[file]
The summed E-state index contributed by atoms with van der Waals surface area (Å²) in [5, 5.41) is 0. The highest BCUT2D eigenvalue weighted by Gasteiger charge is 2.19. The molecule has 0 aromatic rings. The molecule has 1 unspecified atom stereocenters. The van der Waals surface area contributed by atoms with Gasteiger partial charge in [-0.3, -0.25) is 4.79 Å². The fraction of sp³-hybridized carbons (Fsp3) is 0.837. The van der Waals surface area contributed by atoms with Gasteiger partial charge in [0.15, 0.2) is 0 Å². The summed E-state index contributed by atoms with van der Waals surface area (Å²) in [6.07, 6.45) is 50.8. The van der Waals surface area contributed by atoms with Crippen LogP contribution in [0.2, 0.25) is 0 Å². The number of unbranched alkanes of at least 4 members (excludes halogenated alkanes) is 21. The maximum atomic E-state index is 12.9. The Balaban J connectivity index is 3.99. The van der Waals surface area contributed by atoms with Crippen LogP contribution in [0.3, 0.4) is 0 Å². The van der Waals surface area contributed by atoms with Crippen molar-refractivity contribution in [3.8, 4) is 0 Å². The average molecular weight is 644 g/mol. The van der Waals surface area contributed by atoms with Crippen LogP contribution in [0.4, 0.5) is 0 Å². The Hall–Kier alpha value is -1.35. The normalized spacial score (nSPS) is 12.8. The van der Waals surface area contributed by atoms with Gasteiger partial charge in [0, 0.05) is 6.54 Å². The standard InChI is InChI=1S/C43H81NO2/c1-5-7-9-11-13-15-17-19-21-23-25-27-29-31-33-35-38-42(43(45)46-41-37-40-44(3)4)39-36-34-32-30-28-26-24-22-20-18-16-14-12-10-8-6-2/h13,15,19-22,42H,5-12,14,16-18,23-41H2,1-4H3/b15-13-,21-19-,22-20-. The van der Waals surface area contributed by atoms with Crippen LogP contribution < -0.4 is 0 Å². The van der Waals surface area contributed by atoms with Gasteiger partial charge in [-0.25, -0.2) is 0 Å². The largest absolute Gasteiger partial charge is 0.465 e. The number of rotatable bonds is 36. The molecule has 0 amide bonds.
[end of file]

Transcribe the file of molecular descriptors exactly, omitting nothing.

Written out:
The summed E-state index contributed by atoms with van der Waals surface area (Å²) in [5, 5.41) is 0. The highest BCUT2D eigenvalue weighted by Gasteiger charge is 2.19. The molecule has 0 aromatic rings. The molecule has 1 unspecified atom stereocenters. The van der Waals surface area contributed by atoms with Gasteiger partial charge in [-0.3, -0.25) is 4.79 Å². The fraction of sp³-hybridized carbons (Fsp3) is 0.837. The van der Waals surface area contributed by atoms with Gasteiger partial charge in [0.15, 0.2) is 0 Å². The summed E-state index contributed by atoms with van der Waals surface area (Å²) in [6.07, 6.45) is 50.8. The van der Waals surface area contributed by atoms with Crippen LogP contribution in [0.2, 0.25) is 0 Å². The number of unbranched alkanes of at least 4 members (excludes halogenated alkanes) is 21. The maximum atomic E-state index is 12.9. The Balaban J connectivity index is 3.99. The van der Waals surface area contributed by atoms with Crippen LogP contribution in [0.3, 0.4) is 0 Å². The van der Waals surface area contributed by atoms with Crippen molar-refractivity contribution in [3.8, 4) is 0 Å². The average molecular weight is 644 g/mol. The van der Waals surface area contributed by atoms with Crippen LogP contribution in [0.4, 0.5) is 0 Å². The Hall–Kier alpha value is -1.35. The normalized spacial score (nSPS) is 12.8. The van der Waals surface area contributed by atoms with Gasteiger partial charge in [0, 0.05) is 6.54 Å². The standard InChI is InChI=1S/C43H81NO2/c1-5-7-9-11-13-15-17-19-21-23-25-27-29-31-33-35-38-42(43(45)46-41-37-40-44(3)4)39-36-34-32-30-28-26-24-22-20-18-16-14-12-10-8-6-2/h13,15,19-22,42H,5-12,14,16-18,23-41H2,1-4H3/b15-13-,21-19-,22-20-. The van der Waals surface area contributed by atoms with Crippen LogP contribution < -0.4 is 0 Å². The van der Waals surface area contributed by atoms with Gasteiger partial charge in [-0.25, -0.2) is 0 Å². The largest absolute Gasteiger partial charge is 0.465 e. The number of rotatable bonds is 36. The molecule has 0 amide bonds.